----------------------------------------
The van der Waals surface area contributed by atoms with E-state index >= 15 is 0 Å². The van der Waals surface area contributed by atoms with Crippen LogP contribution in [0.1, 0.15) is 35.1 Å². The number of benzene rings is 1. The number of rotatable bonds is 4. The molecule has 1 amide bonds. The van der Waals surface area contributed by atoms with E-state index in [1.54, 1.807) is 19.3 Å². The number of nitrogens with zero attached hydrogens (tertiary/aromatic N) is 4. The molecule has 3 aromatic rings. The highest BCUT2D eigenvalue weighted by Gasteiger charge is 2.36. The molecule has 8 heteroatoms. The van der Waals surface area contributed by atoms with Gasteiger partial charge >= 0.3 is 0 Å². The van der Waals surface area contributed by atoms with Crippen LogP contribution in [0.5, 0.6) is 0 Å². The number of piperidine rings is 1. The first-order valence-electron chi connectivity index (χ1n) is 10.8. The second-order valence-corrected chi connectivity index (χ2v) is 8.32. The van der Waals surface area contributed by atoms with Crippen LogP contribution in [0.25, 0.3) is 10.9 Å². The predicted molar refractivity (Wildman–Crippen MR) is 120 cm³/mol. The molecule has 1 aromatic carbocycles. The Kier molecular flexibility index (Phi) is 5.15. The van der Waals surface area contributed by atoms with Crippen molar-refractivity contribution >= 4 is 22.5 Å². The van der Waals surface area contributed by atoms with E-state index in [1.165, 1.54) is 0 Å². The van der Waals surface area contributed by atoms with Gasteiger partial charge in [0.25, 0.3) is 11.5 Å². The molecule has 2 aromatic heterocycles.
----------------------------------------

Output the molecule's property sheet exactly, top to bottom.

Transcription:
The van der Waals surface area contributed by atoms with E-state index >= 15 is 0 Å². The van der Waals surface area contributed by atoms with Crippen LogP contribution in [0.1, 0.15) is 35.1 Å². The number of benzene rings is 1. The number of rotatable bonds is 4. The molecule has 1 amide bonds. The van der Waals surface area contributed by atoms with E-state index in [1.54, 1.807) is 19.3 Å². The number of nitrogens with zero attached hydrogens (tertiary/aromatic N) is 4. The molecule has 3 aromatic rings. The highest BCUT2D eigenvalue weighted by Gasteiger charge is 2.36. The molecule has 8 heteroatoms. The van der Waals surface area contributed by atoms with Gasteiger partial charge >= 0.3 is 0 Å². The van der Waals surface area contributed by atoms with Crippen LogP contribution in [0.5, 0.6) is 0 Å². The number of piperidine rings is 1. The first-order valence-electron chi connectivity index (χ1n) is 10.8. The second-order valence-corrected chi connectivity index (χ2v) is 8.32. The van der Waals surface area contributed by atoms with Crippen LogP contribution in [0.25, 0.3) is 10.9 Å². The predicted molar refractivity (Wildman–Crippen MR) is 120 cm³/mol. The molecule has 1 aromatic carbocycles. The Kier molecular flexibility index (Phi) is 5.15. The van der Waals surface area contributed by atoms with Crippen molar-refractivity contribution >= 4 is 22.5 Å². The van der Waals surface area contributed by atoms with E-state index in [1.165, 1.54) is 0 Å². The van der Waals surface area contributed by atoms with Gasteiger partial charge in [0.25, 0.3) is 11.5 Å². The molecule has 2 aromatic heterocycles.